Serum markers

Levels of CRP and PCT, validated markers of inflammation, correlated only at day 2 with the index of AR Mx. Possibly, disturbance of AR is fostered by the underlying inflammation caused by endothelial dysfunction due to endotoxins from bacteria, or cytokines like ICAM-1 from the immune response [22,23]. The peak of CRP and PCT after onset of infection may be delayed and represents the severity of inflammation mainly at day 2. This would explain why the correlation of Mx with CRP and PCT could be found only at day 2.

Limitations of the study

The sedation management with propofol in combination with sufentanil did not influence AR in patients under general anaesthesia and after head injury [24-26]. It is therefore, unlikely that the sedative regime affected AR during this investigation.

To minimize any bias the same technical equipment was always used. TCD is an operator-dependent tool because of the dependency of the angle of insonation. However, for the assessment of AR only the relation of changes in CBFV in correspondence to changes in MAP was used rather than the absolute values of CBFV.

The levels of paCO2 in the present study were in the upper normal range and increased from 43 ± 9 mmHg at day 1 to 48 ± 9 mmHg at day 4, and might have influenced the AR [27]. This was tolerated because of the benefit of spontaneous breathing for the patient. However, the influence of this increase in paCO2 on the present results should be acceptable as high paCO2 further impairs AR. Therefore, the observed recovery of AR until day 4 should be even more pronounced if paCO2 was held constant during the investigation.

Another possible influencing factor is hyperthermia, because an increase of core temperature above 40°C leads to impairment of AR [28]. However, in the present study the temperature was between 34.2 and 39.4°C (mean 37.2 °C) throughout the measurement and therefore, should not be a relevant influencing factor.

Conclusions

The present study showed that AR is impaired in the majority of patients with severe sepsis and septic shock during the first 2 days. Furthermore, SAD was frequently diagnosed in these patients (76% of all investigated patients). Impairment of AR was associated with the occurrence of SAD, suggesting that AR is one of the factors contributing to SAD. This should be taken into account for the treatment of these patients.

Key messages

• Cerebrovascular AR is impaired in 83% of patients with severe sepsis and septic shock

• Among patients with severe sepsis and septic shock, 76% have sepsis-associated delirium

• Impaired cerebrovascular AR possibly triggers sepsis-associated delirium

• Possibly, mean arterial blood pressure should be tightly controlled during the first 2 days in septic patients

Abbreviations

ANOVA: analysis of variance; APACHE: Acute Physiology and Chronic Health Evaluation; AR: cerebrovascular autoregulation; CAM-ICU: confusion assessment method for the intensive care unit; CBF: cerebral blood flow; CBFV: cerebral blood flow velocity; CI: cardiac index; CRP: C-reactive protein; EEG: electroencephalography; HR: heard rate; ICU; intensive care unit; MAP: mean arterial pressure; Mx: Index of cerebrovascular autoregulation; NSE: neuron specific enolase; paCO2: arterial partial pressure of carbon dioxide; paO2: arterial partial pressure of oxygen; PCT: procalcitonin; PiCCO: pulse contour cardiac output; RASS: Richmond Agitation and Sedation Scale; SAD: sepsis-associated delirium; SOFA: Sequential Organ Failure Assessment; TCD: transcranial Doppler.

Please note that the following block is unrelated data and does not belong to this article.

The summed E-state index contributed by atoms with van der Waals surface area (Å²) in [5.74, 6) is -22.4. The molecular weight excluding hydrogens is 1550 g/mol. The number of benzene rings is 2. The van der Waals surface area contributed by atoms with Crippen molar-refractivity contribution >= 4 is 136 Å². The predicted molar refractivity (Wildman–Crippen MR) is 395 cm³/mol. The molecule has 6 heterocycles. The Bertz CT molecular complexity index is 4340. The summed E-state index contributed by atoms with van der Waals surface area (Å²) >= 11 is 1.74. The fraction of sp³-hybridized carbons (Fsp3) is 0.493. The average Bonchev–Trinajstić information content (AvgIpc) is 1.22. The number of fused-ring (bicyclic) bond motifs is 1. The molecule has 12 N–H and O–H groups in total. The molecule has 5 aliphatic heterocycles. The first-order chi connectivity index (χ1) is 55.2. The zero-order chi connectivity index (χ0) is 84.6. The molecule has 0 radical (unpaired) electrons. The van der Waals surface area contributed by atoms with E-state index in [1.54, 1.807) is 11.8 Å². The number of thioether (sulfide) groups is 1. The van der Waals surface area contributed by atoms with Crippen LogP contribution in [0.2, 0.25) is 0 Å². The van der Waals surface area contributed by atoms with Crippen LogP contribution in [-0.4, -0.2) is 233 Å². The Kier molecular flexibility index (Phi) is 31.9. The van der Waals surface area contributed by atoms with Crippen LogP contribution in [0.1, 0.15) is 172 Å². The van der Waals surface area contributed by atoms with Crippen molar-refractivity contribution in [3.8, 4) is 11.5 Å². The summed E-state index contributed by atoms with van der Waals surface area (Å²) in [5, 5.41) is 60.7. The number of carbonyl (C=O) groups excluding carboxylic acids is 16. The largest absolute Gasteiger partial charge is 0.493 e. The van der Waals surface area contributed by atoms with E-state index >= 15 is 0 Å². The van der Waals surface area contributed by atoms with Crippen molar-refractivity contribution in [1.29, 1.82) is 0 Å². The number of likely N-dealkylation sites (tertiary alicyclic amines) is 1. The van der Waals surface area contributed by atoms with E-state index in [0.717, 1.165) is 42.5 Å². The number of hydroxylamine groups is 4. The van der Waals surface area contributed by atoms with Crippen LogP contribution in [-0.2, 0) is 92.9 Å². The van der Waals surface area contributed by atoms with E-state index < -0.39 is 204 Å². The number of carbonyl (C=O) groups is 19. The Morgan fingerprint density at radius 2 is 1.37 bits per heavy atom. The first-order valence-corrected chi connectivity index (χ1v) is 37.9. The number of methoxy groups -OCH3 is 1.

Competing interests

The authors declare that they have no competing interests.

Authors' contributions

PS, KUK, LF, DC performed the TCD and CAM-ICU, PS and KJW performed the EEG and KJW interpreted the EEG; PS, DC, KE drafted the document; PS, MD, CW and KE participated in planning the design of the study; MB, LF and PS performed statistical analysis. All authors read and approved the final manuscript.

Authors' information

KJW is a board-certified neurologist with special experience in EEG; MB is statistician with experience in clinical trials; LF is medical student and intensive care nurse; PS is an anaesthesiologist and intensive care physician with experience in neurology and neurophysiologic monitoring; KUK, DC, KE, MD and CW are anaesthesiologists with experience in intensive care and neurophysiologic monitoring.

Acknowledgements

The authors thank Peter Smielewski and Marek Czosnyka for implementing ICM+ at our ICU and for their help in all questions. Furthermore, the authors want to thank the nursing team of the intensive care unit for their support and cooperation during this investigation.

Data presented in this manuscript are part of a doctoral thesis presented by Lena Falkenberg (Medical Student, Department of Anaesthesiology, Medical Centre of the Johannes Gutenberg-University, Mainz, Germany) to the Medical Faculty, Medical Centre of the Johannes Gutenberg-University, Mainz, Germany.